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~ AUTO to Captain B. McCrea, refusing to admit that his directive is outdated and that Shelby Forthright was incorrect.
AUTOPILOT, or better known as AUTO for short, is the main antagonist of Pixar's ninth full-length animated feature film WALL-E.
He is the wheel of the space station known as Axiom and tries to prevent the Axiom and the hundreds, if not billions of humans living on it from returning to Earth. He later turns on his captain after his superior disobeys an outdated order to avoid going back to Earth.
He was voiced by using Apple's voice synthesis technology known as MacinTalk, and by Masashi Ebara in Japanese.
Unlike most other robots in the story, AUTO is initially depicted as a collected, emotionless and firm, but fair caretaker of the Axiom, who genuinely does have humanity's best interests at heart but is eventually revealed to be a desperate and temperamental control freak due to having secret orders to keep humanity away from Earth. Being unable to defy his programming, his villainous breakdown involves trying desperately to stop EVE, WALL-E and the Captain from switching him off and plotting a course back to Earth in spite of evidence that Earth can support life. He was shown to be very intelligent, but it was covered by the fact that he was impatient. He only spoke what needed to be said. However, while AUTO remains sympathetic, he proves that he is highly ruthless despite lacking basic morality. He displays this when he crushes WALL-E and the plant in the climax. This shows that his amoral nature prevents him from relating to anyone unless it fits his programming. However, given that he never meant any harm, saying he deserved to be shut down is debatable.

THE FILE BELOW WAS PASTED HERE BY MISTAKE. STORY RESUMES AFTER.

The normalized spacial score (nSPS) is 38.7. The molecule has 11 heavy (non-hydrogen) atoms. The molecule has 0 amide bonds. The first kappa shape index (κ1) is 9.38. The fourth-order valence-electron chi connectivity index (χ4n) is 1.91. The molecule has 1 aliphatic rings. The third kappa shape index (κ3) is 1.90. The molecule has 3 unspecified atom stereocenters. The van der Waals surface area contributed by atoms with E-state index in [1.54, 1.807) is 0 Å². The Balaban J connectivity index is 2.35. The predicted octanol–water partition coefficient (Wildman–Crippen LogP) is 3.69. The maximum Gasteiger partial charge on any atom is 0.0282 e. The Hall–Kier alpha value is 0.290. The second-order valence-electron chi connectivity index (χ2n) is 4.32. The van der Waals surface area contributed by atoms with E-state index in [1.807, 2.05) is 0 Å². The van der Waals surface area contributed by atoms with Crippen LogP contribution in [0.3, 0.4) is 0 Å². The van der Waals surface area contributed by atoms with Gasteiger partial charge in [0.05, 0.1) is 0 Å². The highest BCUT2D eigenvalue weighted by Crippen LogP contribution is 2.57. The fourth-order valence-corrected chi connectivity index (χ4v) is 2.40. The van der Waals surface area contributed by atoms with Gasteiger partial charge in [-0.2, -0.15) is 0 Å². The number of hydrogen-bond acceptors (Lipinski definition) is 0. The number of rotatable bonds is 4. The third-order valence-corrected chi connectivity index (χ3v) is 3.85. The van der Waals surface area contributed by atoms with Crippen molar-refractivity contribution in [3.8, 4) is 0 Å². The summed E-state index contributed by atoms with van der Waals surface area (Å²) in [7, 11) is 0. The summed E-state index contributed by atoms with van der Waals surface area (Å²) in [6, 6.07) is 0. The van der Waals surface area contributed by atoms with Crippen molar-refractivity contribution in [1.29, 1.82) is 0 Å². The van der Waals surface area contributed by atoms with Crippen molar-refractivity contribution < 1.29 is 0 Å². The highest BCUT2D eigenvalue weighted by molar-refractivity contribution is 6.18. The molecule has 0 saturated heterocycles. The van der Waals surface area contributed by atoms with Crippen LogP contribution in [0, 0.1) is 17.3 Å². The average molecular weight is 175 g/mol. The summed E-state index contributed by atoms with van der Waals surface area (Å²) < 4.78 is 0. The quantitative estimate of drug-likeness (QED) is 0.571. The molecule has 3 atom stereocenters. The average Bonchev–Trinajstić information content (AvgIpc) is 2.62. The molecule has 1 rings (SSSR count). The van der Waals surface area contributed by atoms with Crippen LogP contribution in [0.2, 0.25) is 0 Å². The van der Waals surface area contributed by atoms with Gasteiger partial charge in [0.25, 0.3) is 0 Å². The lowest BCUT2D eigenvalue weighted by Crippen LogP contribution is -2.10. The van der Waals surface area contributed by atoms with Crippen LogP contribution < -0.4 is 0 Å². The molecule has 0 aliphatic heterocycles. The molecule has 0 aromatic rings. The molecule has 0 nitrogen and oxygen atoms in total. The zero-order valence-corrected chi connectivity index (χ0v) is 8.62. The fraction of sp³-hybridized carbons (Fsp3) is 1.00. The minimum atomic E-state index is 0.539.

The Axiom, designed some point after the year 2100, was originally supposed to carry people into space for a 5-year cruise while hundreds of WALL-E robots would clean up the trash and pollution everywhere on the planet Earth.
However, Operation Cleanup, as it was dubbed, failed as all but one WALL-E unit (the film's protagonist) broke down, and the living conditions on Earth became uninhabitable.
The Autopilot of the Axiom (or AUTO himself) receives a message to never return to Earth, 700 years before the movie starts. No one else aboard the Axiom hears this message. Therefore, every few years, an EVE probe is sent to Earth in search of plant life that would suggest that life on Earth was sustainable. However, AUTO tries his hardest to make sure they never go back for misguided, yet well-intentioned reasons.